R&D organisation takes up study to enable the conversion.
Your unique identity number (UID) may soon double up as your computerÃ¯Â¿Âœs Internet Protocol (IP) address Ã¯Â¿Âœ a numerical label assigned to a device participating in a computer network.
The Internet is expected to run out of IP addresses – the current system, Internet Protocol version 4, was designed for a maximum of 4.3 billion addresses and launched in the 1980s – in the next one year.
Faced with the challenge, Centre for Development of Telematics (C-DOT), a research and development organisation for the telecom sector, has taken up a study to convert the UID number to your IP address. According to sources within the organisation, C-DOT is exploring the possibility of using the 16-digit UID number as the IP address.
C-DOT is also working on a project to replace your mobile phone number with the UID number.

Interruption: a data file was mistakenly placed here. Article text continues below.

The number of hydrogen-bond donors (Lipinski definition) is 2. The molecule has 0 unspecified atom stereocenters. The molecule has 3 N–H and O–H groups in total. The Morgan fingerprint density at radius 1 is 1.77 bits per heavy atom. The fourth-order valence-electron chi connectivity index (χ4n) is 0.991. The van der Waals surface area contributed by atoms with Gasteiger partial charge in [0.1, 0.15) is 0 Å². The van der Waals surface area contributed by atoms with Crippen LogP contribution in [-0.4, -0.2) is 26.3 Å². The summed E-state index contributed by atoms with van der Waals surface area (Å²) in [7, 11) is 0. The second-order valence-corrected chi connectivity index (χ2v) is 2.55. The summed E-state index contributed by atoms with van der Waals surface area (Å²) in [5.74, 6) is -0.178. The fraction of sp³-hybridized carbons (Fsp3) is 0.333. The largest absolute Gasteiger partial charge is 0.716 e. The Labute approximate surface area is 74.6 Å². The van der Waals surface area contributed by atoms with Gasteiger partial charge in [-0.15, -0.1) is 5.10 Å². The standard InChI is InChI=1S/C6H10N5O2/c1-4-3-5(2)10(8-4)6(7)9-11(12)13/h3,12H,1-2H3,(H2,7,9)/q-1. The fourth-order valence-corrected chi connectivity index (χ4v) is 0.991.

An IP address serves two principal functions Ã¯Â¿Âœ identifies the network and location. IP addresses consist of four sets of numbers from 0 to 255 which are separated by three dots.
The Internet Engineering Task Force , which develops and promotes Internet Standards, is exploring new technologies to expand the Internet's addressing capability because the remaining five blocks of the IPv4 was distributed in February this year and is expected to be exhausted by the year-end.
To address the problem, they have come up with the next generation internet protocol called Internet Protocol Version 6 (IPv6), which intends to replace IPv4. Internet Assigned Numbers Authority (IANA) is in charge of all "unique parameters" on the Internet, including IP (Internet Protocol) addresses.
The UID project was initially conceived by the Planning Commission as an initiative to provide identification for each Indian citizen. So far two million UID numbers have been issued. According to a company official, C-DOT has already made a presentation to the Telecom Regulator Authority of India (Trai) on the use of UID as oneÃ¯Â¿Âœs mobile phone number.
With over 15 million subscribers being added every month, the telecom department is also faced with similar challenges with mobile phone numbers.